Valencia Street goes car-free on weekend evenings for outdoor shopping, dining, and drinks
(Courtesy of @westofpecos)

Valencia Street goes car-free on weekend evenings for outdoor shopping, dining, and drinks


If you're looking for an excuse to get off your couch and do some social distancing while supporting local business, celebrate the end of a long week of Zoom meetings by heading to two closed-off blocks of Valencia Street on Thursday through Sunday nights for shopping, outdoor dining, and even some live music.

Thanks to a push from the Valencia Corridor Merchants Association and board member (and Manny's proprietor) Manny Yekutiel, Valencia between 16th and 17th streets and between 18th and 19th streets is closing to cars four days each week beginning Thursday, July 23rd. The second San Francisco street to implement this model, following Chinatown's car-free Grant Street debut last weekend, Valencia Street will see parking spots and bike and traffic lanes cleared of vehicles at 4pm to be transformed into makeshift patios and exercise space by 5pm.

While Valencia Street's boarded up storefronts are slowly starting to come down as more and more restaurants pivot to sidewalk or parklet seating via temporary Shared Spaces permits, the once always-buzzing neighborhood is still undeniably empty. Organizers and local businesses are hopeful that expanded outdoor seating and shopping, plus a 26-foot-wide corridor in the middle of the street for walkers, runners, and cyclists, will restore some of Valencia's pizzaz by attracting locals looking to support the neighborhood's merchants or simply get outside.

Despite organizers' original hopes to utilize the stretch of Valencia from 15th to 19th streets in its entirety, according to Mission Local, the two agreed upon blocks are intended to accommodate the Mission Police Station, Community Thrift, and senior housing's need for vehicle accessibility. Entry and exit ways will be blocked off by barriers courtesy of the Valencia Corridor Merchants, with volunteers ready to open the middle of the street to police or fire vehicles in case of emergency. At 10pm, the two blocks will reopen to traffic.

With endless eateries lining these two blocks of Valencia alone—not to mention many more in the surrounding area—be sure to come hungry. If you're looking for live music, you'll find it at The Chapel-adjacent Curio(775 Valencia St.) which has rolled out a new outdoor-friendly menu—think spring rolls, burgers, and smoked pork sandwiches—and socially distanced seating for more 100 people, and at Etcetera Wine Bar(795 Valencia St.)—make a reservation for a table on their new parklet.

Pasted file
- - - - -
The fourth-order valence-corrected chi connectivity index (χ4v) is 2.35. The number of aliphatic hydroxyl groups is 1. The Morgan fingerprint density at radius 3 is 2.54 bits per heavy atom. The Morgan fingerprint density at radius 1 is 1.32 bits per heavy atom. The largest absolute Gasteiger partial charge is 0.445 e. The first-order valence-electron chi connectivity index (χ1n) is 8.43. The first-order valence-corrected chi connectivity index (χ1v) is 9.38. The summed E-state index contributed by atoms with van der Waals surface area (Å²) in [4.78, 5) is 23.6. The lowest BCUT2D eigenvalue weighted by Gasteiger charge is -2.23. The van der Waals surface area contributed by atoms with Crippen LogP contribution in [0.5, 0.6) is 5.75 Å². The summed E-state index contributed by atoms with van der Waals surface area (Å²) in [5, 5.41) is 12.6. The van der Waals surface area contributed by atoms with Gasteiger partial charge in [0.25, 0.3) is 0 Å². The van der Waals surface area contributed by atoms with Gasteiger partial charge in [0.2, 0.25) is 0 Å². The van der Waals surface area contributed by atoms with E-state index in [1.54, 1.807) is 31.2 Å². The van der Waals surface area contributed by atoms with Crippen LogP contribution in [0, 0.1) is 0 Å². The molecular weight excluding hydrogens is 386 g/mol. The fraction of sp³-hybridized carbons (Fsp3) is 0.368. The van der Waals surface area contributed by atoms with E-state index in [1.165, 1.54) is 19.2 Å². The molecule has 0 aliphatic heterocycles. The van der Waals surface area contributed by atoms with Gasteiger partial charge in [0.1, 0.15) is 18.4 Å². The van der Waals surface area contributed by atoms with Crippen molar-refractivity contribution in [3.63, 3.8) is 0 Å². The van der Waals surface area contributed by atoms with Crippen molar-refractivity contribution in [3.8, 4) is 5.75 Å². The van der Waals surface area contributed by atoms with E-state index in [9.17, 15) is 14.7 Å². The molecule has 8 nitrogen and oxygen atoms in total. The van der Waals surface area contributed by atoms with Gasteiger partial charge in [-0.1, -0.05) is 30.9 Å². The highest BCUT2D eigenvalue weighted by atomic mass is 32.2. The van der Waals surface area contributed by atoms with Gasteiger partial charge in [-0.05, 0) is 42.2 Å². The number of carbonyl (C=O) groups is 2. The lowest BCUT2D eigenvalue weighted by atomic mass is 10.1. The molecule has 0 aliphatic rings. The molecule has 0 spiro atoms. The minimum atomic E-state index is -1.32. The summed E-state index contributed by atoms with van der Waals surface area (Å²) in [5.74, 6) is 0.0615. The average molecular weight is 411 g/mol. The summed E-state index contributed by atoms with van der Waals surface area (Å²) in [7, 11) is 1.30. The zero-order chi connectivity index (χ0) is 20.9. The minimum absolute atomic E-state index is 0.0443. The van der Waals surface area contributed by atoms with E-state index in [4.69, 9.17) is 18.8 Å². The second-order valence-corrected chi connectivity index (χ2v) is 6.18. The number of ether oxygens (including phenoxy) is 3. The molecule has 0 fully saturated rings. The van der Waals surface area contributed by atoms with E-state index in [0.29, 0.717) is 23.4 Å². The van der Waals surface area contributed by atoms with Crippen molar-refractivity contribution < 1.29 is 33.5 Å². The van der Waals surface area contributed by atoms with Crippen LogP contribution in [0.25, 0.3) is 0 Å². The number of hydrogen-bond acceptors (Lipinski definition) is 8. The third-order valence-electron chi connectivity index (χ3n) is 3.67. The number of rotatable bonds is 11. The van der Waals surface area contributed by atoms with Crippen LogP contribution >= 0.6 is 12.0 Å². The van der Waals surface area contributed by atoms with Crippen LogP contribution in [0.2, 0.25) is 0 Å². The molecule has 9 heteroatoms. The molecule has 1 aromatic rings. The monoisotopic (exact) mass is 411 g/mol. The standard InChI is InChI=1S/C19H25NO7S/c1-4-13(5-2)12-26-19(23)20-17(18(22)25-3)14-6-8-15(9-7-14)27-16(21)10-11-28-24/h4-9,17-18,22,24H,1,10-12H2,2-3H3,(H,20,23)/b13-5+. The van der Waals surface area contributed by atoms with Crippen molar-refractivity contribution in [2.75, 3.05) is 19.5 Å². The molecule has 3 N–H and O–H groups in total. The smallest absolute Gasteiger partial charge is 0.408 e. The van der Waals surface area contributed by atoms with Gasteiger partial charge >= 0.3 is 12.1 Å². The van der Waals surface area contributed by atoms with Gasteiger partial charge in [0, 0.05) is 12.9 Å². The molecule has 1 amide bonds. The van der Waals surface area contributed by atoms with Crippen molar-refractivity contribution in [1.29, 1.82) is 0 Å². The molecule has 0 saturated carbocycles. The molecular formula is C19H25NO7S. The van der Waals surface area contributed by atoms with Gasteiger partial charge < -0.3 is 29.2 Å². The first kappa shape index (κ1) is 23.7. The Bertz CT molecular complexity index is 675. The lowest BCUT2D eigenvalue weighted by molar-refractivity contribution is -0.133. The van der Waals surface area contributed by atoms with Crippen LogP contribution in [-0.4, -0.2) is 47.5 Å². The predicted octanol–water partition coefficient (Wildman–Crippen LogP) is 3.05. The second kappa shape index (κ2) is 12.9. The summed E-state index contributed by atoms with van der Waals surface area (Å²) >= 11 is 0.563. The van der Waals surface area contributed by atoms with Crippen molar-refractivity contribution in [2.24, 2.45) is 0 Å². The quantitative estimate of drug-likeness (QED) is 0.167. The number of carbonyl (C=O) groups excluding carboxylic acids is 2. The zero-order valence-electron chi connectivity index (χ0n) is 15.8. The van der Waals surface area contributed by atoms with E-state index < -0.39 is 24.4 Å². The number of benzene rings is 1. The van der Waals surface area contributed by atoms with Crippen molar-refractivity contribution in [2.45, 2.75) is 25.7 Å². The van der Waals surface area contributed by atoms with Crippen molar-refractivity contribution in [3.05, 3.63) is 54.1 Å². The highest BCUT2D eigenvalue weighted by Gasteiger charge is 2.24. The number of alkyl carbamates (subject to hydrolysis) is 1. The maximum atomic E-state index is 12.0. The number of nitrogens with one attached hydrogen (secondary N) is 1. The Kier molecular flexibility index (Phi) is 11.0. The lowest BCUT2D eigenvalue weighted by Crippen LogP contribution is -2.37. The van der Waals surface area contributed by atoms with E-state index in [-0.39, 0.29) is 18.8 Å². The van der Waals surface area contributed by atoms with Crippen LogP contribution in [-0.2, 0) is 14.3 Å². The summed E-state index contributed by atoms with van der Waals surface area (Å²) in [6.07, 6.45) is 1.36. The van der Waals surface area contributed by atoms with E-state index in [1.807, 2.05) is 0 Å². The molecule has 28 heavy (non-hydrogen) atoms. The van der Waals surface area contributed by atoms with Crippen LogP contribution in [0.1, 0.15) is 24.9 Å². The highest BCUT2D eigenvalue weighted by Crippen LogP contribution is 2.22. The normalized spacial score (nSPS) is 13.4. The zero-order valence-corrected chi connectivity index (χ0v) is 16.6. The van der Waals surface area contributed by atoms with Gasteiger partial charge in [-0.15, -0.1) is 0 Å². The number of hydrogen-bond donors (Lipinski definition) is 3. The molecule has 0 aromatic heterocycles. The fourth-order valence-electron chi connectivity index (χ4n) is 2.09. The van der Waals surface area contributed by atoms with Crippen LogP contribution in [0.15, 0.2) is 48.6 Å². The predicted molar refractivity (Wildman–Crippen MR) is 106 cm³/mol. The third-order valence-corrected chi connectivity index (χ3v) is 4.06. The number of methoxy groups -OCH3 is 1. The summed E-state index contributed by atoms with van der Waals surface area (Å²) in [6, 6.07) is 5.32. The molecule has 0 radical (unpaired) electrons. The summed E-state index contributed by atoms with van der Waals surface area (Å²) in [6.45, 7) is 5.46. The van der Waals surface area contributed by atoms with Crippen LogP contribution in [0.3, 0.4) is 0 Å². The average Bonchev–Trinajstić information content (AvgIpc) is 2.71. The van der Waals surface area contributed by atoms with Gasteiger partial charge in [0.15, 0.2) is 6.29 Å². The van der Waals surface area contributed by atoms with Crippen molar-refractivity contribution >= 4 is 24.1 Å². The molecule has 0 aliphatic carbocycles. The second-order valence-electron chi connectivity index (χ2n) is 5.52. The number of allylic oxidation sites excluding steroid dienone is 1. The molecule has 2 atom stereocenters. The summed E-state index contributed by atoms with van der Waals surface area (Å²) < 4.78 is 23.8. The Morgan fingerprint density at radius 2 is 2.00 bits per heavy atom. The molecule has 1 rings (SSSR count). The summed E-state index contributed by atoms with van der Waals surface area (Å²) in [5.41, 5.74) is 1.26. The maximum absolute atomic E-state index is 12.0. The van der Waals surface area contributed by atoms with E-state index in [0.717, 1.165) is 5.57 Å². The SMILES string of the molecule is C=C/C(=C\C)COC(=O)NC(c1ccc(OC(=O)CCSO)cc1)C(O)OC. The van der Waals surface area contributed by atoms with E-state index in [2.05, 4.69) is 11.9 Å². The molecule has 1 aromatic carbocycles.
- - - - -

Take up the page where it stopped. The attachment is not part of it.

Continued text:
You'll also be able to get a taste of Mission Cheese's (736 Valencia St.) California Gold grilled cheese and raclette for the first time since they closed for normal service in March. Pair it with a glass of wine or two at an outdoor table. Meanwhile, Limon(524 Valencia St.) is serving empanadas and ceviche and, a couple of storefronts down, you'll find plenty of outdoor tables at West of Pecos(550 Valencia St.) for munching on cast iron fajitas and fish tacos. Don't skip to-go cocktails with happy hour pricing, perfect for sipping while you stroll down the closed street.

Although some eateries and shops won't be expanding outdoors with formal seating, they are preparing for an increase in foot traffic and remain hopeful that the extra space will positively impact the neighborhood. Therapy(545 Valencia St.), a Valencia Street fixture for 26 years, has already extended its hours, while Dandelion Chocolate(740 Valencia St.) has spruced up its parklet with new lights and reduced capacity seating for those looking to brace the fog with a hot chocolate, ordered from the pickup window or online, and will likely extend their hours starting next weekend.

While the new plan will provide a taste of normalcy, the harsh reality is, we are still in a pandemic. An increase in outdoor seating and customers will hopefully allow restaurants and shops to safely survive the coming months—and maybe even rehire some employees—but open air dining and shopping won't instantaneously reverse months of closure or reduced customers. Plus, as COVID-19 cases rise in California, wearing a mask and social-distancing, even when you're outside, are as important as ever. So mask up, pack your hand sanitizer, and go join the street party.

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